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Presidency to take hands-on approach on economy

by South African Govt News Agency
on 12 Jun 2013
South African Government News Agency
South African Government News Agency

The Presidency would this year take a hands-on approach and work closely with social partners and departments to boost confidence in the economy, President Jacob Zuma told Parliament today.

Presenting the Budget Vote Speech of The Presidency, Zuma also announced that former president Nelson Mandela is making good progress, adding that the nation's thoughts were with Madiba, who 49 years to the day was sentenced to life imprisonment.

Zuma stressed that in addressing the country's labour issues the government does not take sides and does not favour any labour union over others in the mining industry.

"Our interest is in finding solutions," he said.

Zuma said he had recently requested Deputy President Kgalema Motlanthe to lead a ministerial team to work with social partners to assist the mining sector to normalise the situation.

Motlanthe had over the past two weeks been holding discussions with trade unions, labour federations and the Chamber of Mines.

He told the National Assembly today that The Presidency would this Friday meet with all stakeholders in the mining sector to find a broad consensus to ensure stability.

SA economy increased

Zuma stressed that between 1994 and last year the SA economy increased by 83%, with per capita income increasing from R27 500 a year in 1993 to R38 500 last year an increase of 40%, said Zuma.

Over the last 19 years, disposable income had increased by 43%, while employment had grown by 3.5 million jobs and social grants from 2.5 million in 1994 to 16 million to date.

With the wage bargaining season set to start soon, he urged business and labour to ensure a speedier resolution of wage negotiations, adding that law enforcement agencies had been instructed not to tolerate those who commit crime in the name of labour relations.

Zuma said the foundation of the current problems in the mining sector dated back to apartheid, where cheap labour was provided to mines and farms with cheap labour.

National Development Plan

He pointed out that the National Development Plan (NDP), approved by the cabinet last year, would help South Africa address these and other problems.

"While there may be differences of opinion on specific details, there is general acceptance of the broad thrust of the National Development Plan," he said.

The Department of Performance Monitoring and Evaluation and the National Planning Commission secretariat in The Presidency, are busy converting the NDP proposals into a Medium Term Strategic Framework.

Zuma said much of the infrastructure expenditure of R827 billion over the next three years would be on projects that are already in progress for which tenders have already been issued.

But, he said, weaknesses in planning and capacity continue to delay the implementation of some projects and pointed out that the Presidential Infrastructure Co-ordinating Commission (PICC) would address these.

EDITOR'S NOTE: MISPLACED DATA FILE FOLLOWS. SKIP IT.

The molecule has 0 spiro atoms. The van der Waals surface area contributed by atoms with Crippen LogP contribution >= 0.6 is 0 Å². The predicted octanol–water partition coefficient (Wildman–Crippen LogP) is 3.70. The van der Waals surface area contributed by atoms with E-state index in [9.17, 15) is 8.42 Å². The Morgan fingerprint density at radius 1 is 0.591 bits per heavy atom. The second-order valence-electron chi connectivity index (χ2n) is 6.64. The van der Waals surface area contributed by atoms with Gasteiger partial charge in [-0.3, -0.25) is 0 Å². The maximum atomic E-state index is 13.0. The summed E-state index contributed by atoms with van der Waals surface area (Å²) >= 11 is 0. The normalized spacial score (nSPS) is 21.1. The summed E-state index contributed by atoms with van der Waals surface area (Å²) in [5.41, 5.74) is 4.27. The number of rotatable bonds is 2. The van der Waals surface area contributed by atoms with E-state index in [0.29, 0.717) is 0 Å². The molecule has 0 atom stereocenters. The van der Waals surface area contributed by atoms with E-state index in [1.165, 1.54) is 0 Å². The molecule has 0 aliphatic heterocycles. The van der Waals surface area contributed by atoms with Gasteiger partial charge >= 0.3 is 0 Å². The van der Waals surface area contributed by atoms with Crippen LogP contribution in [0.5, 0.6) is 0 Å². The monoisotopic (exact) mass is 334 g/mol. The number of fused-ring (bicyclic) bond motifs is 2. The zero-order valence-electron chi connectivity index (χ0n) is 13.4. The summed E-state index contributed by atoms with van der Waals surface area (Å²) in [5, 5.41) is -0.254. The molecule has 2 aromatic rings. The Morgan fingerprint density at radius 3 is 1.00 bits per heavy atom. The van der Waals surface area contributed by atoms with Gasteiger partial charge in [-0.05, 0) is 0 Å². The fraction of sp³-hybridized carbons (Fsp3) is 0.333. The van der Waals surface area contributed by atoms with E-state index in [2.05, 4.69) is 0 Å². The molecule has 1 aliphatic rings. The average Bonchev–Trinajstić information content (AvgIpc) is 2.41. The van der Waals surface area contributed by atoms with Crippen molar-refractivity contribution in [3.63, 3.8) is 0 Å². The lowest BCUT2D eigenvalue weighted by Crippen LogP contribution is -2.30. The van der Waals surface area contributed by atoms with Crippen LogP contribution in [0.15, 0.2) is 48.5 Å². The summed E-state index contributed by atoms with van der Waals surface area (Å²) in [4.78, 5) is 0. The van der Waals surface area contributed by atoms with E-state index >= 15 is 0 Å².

He said while over R600 billion in Black Economic Empowerment (BEE) transactions had been recorded since 1995, direct black ownership on the JSE remain at less than five percent, while the Department of Labour's annual Employment Equity reports indicate that white males still own and manage the economy.

To address some of these challenges the government is amending the BEE law, he said.

Strengthening support for youth

The government is also strengthening support for youth, following the signing in April of the Youth Employment Accord that was signed at the Hector Petersen Memorial in April.

Among other things, the accord supports second chance matric programmes as well as other interventions at Further Education and Training (FET) college level to improve the capacity and capabilities of young people, adding that a number of public entities had adopted FET colleges.

New job opportunities will be identified for youth in areas such as the green economy and infrastructure projects as well as in business process services, he said.

The Expanded Public Works Programme, as well as related public sector job initiatives, now had to target youth in increasing numbers.

Fight against drugs, substance abuse

Zuma also said the government had also accelerated the fight against social ills such as drugs and substance abuse.

In Eldorado Park, with the assistance of law enforcement agencies, a total of 20 drug dens had been closed down and four addicted children, including an eight-year-old have been taken to a place of safety, he said.

The departments of Social Development, Women, Children and Persons with Disability and the police would also prioritise Lusikisiki and other areas particularly affected by violence against women and children.

"Domestic violence or any form of gender violence is unacceptable and has no place in our country," said Zuma, adding that the government is re-establishing sexual offences courts.

He said the naming and shaming by the Justice Crime Prevention and Security Cluster (JCPS) of 42 persons, against whom action has been taken by the JCPS Anti-Corruption task team, demonstrated that the government is taking action against corruption.

Peacekeeping efforts in Africa

Zuma also commended the government and the people of Zimbabwe for finalising the Constitution-making process.

He said South Africa would also continue to play a role in peacekeeping on the continent, said Zuma, who added that SANDF members had in the past financial year run mission in Mozambique, the Democratic Republic of the Congo and Sudan in support of the UN AU hybrid operation in Darfur. SAnews.gov.za


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